Tuesday, 11 March 2014

Visitation Street by Ivy Pochoda

published 2014






The city has shaken off the heat wave by the time the vigil for June takes place at the Visitation of the Blessed Virgin Mary a week after Val’s rescue. It’s a Sunday and the congregation has decided to devote their traditional service to June. Across the street from the park, the people from the Houses are holding their summer reunion— a daylong festival of music and barbecue. 


Coffey Park is buzzing— every square of grass claimed by a different family. Old-school hip-hop is being pumped from two stacks of speakers. Girls in short denim shorts with rhinestone accents and bright tank tops travel as a team, dancing in time to the music as they check out the offerings on the various grills. Before Val can absorb any of the excitement, her mother ushers her into the church. The heavy door slams behind her and the party is shut out.





observations: One reviewer claims this book is an urban opera: there doesn’t seem to be any movement to recognize this genre yet, but it’s a brilliant description. The book starts with two young women, Val and June, in a run-down part of Brooklyn. It’s a hot night at the end of the summer, and they go off in search of adventure and take a pink raft out on the water. 

Only one of the girls comes back from the expedition, and the book follows the lives of local residents over the next few months: the girl who survived, another young woman who knew them both, a music teacher, a young man who was around that night, a Lebanese storekeeper, all their families. I found it entrancing, and impossibly real: I feel I would recognize the street and its residents if I were dropped down there. The young women’s restlessness and impatience with the world ‘watching the summer escape’, just at the point where boys are starting to be a real consideration, but not quite there. The area – Red Hook – is going to start receiving cruise ships shortly: is this going to change the future? The bulletproof Chinese where they get takeaway, the bodega with its community newsletter.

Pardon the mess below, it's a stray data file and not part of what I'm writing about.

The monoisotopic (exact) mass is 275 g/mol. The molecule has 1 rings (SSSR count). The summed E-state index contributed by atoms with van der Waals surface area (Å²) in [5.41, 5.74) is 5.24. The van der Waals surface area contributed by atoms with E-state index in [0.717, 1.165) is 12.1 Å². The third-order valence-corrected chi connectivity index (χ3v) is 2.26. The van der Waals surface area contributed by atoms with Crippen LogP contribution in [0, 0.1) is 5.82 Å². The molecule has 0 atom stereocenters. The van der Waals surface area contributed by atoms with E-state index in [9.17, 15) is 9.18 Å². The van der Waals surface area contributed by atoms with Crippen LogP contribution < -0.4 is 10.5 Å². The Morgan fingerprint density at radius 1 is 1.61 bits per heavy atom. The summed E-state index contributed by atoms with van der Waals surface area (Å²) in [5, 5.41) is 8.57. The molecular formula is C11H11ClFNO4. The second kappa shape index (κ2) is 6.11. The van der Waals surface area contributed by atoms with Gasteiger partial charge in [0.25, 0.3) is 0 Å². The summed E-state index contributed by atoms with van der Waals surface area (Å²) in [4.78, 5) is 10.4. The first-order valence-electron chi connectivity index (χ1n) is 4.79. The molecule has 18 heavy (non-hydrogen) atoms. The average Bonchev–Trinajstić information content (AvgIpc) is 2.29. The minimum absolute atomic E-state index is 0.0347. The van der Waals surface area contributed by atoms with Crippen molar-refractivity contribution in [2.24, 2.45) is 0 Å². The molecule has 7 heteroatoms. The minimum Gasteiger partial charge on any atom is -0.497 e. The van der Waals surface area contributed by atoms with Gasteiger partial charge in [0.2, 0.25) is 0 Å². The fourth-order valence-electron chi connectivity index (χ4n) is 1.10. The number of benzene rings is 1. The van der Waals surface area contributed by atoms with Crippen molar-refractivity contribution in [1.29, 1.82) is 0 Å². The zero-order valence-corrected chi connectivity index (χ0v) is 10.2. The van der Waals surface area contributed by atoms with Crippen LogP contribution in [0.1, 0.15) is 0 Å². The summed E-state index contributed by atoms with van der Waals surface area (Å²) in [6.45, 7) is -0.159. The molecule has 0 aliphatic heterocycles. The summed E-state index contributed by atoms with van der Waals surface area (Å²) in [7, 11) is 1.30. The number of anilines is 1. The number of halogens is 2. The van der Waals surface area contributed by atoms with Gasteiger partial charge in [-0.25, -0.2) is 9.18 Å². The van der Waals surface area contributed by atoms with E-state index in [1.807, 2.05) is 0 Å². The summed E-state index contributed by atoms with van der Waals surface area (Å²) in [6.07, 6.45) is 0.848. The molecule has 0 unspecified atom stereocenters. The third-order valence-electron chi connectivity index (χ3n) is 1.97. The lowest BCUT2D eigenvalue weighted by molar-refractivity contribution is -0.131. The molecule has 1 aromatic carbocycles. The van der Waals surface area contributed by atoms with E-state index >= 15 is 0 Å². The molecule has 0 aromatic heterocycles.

When I first read the section of the book above, I thought the ‘rhinestone accents’ were the way the girls spoke, and I spent some time trying to work out what a rhinestone accent would sound like.

The photos show young women doing stepping – a team-based dance and drill activity very popular particularly among African-Americans in the USA. The pictures are screengrabs from an amazing fashion show: designer Rick Owens asked step teams, rather than supermodels, to show off his new clothes, with incredible results you can see in a YouTube video here.


9 comments:

  1. It's already on the pile this one.........might not see the light of day for a few years yet though!

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    1. Go on, move it up the pile. I think you'll like it....

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    2. Hmm....I suppose it would help with my female read %

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  2. Moira - Oh, I am so keen to read this one! I'm very glad you offered your perspective as I'm even more eager now. And I love the idea of using a step team to model clothes. How refreshing. I've seen step teams at work and they can be incredible.

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    1. Yes, I was enchanted by the fashion show idea, good for him, and good for the young women. And I found the book spell-binding, I hope you do too.

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  3. Just finished this book. Loved it. It's more about human relations and friendships than anything else, and how people from varied cultures and communities work things out; it is full of solidarity.. It is a book full of hope and it's optimistic.

    One can find the author's email at her website. I wrote and thanked her for the book. She responded immediately. Hope another book is in the pipeline.

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    1. Yes, what a great description Kathy - I was trying to get over that point that it isn't so much about what happened to June, or a crime novel, but something more than that. Yes indeed, let's hope for another book soon....

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  4. I have this one and hope to read it soon. I have heard so much good about it, I hope I like it as well. The stepping sounds interesting.

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    1. I hope so too! I looked up stepping online, and it was a fascinating topic.

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